Gregory Berns is a distinguished professor of neuroeconomics at Emory University, where he directs the Center for Neuropolicy and Facility for Education and Research in Neuroscience. He is the author of several books, including the New York Times bestseller How Dogs Love Us. He lives in Atlanta.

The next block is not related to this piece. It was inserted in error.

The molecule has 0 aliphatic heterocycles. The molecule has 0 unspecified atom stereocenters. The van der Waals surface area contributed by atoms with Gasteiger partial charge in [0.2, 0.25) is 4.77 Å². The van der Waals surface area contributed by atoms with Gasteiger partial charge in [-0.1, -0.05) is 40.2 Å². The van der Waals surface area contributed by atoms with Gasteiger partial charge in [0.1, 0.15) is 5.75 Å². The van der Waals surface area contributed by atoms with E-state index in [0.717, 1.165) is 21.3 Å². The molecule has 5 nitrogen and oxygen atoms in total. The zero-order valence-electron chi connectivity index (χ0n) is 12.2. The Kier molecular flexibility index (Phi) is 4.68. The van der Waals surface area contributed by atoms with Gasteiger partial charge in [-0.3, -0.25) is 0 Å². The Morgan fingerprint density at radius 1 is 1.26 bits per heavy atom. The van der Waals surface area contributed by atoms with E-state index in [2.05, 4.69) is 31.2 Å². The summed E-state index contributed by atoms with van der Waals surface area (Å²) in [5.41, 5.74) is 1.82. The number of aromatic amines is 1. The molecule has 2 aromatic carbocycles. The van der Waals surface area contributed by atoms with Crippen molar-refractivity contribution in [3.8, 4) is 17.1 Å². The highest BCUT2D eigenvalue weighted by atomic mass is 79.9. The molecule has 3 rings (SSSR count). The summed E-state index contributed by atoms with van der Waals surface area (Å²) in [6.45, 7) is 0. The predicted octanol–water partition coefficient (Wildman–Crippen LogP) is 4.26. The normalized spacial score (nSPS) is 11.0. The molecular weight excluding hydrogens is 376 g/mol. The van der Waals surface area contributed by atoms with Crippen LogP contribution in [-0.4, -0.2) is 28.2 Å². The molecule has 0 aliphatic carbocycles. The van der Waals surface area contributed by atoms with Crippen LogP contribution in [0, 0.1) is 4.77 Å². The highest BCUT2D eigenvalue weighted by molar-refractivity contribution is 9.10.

`An informed and humane exploration at the frontiers of animal sentience.' * <i>The Times</i> * `A fascinating overview of a fledgling field, which could lead to seismic shifts in the ways animals are treated.' * <i>Mail on Sunday</i> * `Groundbreaking research that shows that dog emotions are similar to people's... Dog lovers and neuroscientists should both read this important book.' -- Temple Grandin, author of <i>Animals in Translation</i> and <i>Animals Make us Human</i> `Berns...is boldly going where no one has gone before, offering a lively, eye-opening peek into his neuroscience kitchen.' -- Frans de Waal, author of <i>Are We Smart Enough to Know How Smart Animals Are?</i> `Berns has done it again; woven a compelling story with a scientific revolution. From building an MRI simulator in his living room to tracking down one of the four remaining brains of the extinct Tasmanian tiger, Berns takes us on an incredible journey of exploration and discovery. Marvellously written and intellectually engaging, What It's Like to Be a Dog will establish Berns as one of the most skilled neuroscientists of our day, as well as someone with the intuition that understanding other animals will lead to greater insight and knowledge about ourselves.' -- Dr. Brian Hare, bestselling author of <i>The Genius of Dogs</i> `Have you ever wanted to peek inside the mind of a dog? Gregory Berns' brain scanner does precisely that. But this book also contains many remarkable insights into the inner lives of other animals. Dolphins, sea lions, raccoons, Tasmanian devils - even the long-extinct Tasmanian tiger - they're all here. A fascinating journey towards an understanding of what dogs - and their mammalian cousins - might be thinking about us.' -- John Bradshaw, author of the <i>New York Times</i> bestsellers <i>Dog Sense</i> and <i>Cat Sense</i> `Berns mixes personal stories of dogs and dog lovers with elegant scientific experiments that show the surprising complexity behind many canine daily behaviours: a fun, fascinating and illuminating read.' * <i>New Scientist</i> * `One of the most delightful things about What It's Like to Be a Dog is the attention Berns pays to each dog's individual quirks.' * <i>New Yorker</i> * `Gregory Berns is a remarkable scientist, whose pioneering MRI studies of the brain across a range of species have opened up a pathway to deeper understanding of animals' internal awareness and perspectives. He's also an exceptional thinker, whose grasp of the ethical and practical significance of his findings for the status and treatment of animals is pervasive in this absorbing work.' -- Wayne Pacelle, President and CEO, the Humane Society of the United States `A fascinating read. Packed with personal stories, What It's Like to Be a Dog clearly lays out just who these amazing beings are, from the inside out. We can now learn what each individual animal wants and needs to have the best life possible in a human-centred world, and what we must do to make sure they do.' -- Marc Bekoff, University of Colorado, author of <i>The Animals' Agenda</i> and <i>Canine Confidential</i> `It's the rare neuroscientist who has the patience and curiosity to train dogs to hop into an MRI machine, tails wagging. Or delve into the mysteries of the dolphin brain. Or venture to the far side of the globe to find the brain of an extinct, yet still fascinating species: the thylacine. Thankfully, Gregory Berns did all of these things. In this big-hearted book, he applies cutting-edge science to questions that have never been so timely: How do other animals perceive their worlds? How do they experience emotions? How does their language work? What It's Like to Be a Dog is a delightful, illuminating look at the minds and lives of our fellow creatures.' -- Susan Casey, author of <i>Voices in the Ocean</i> `The author explains that his purpose in writing this book is to raise awareness of the mental lives of the animals with whom we share the planet . In that, he succeeds. An impressive overview of modern neurology and the still-unanswered issues raised by our treatment of our fellow living creatures.' * <i>Kirkus</i> *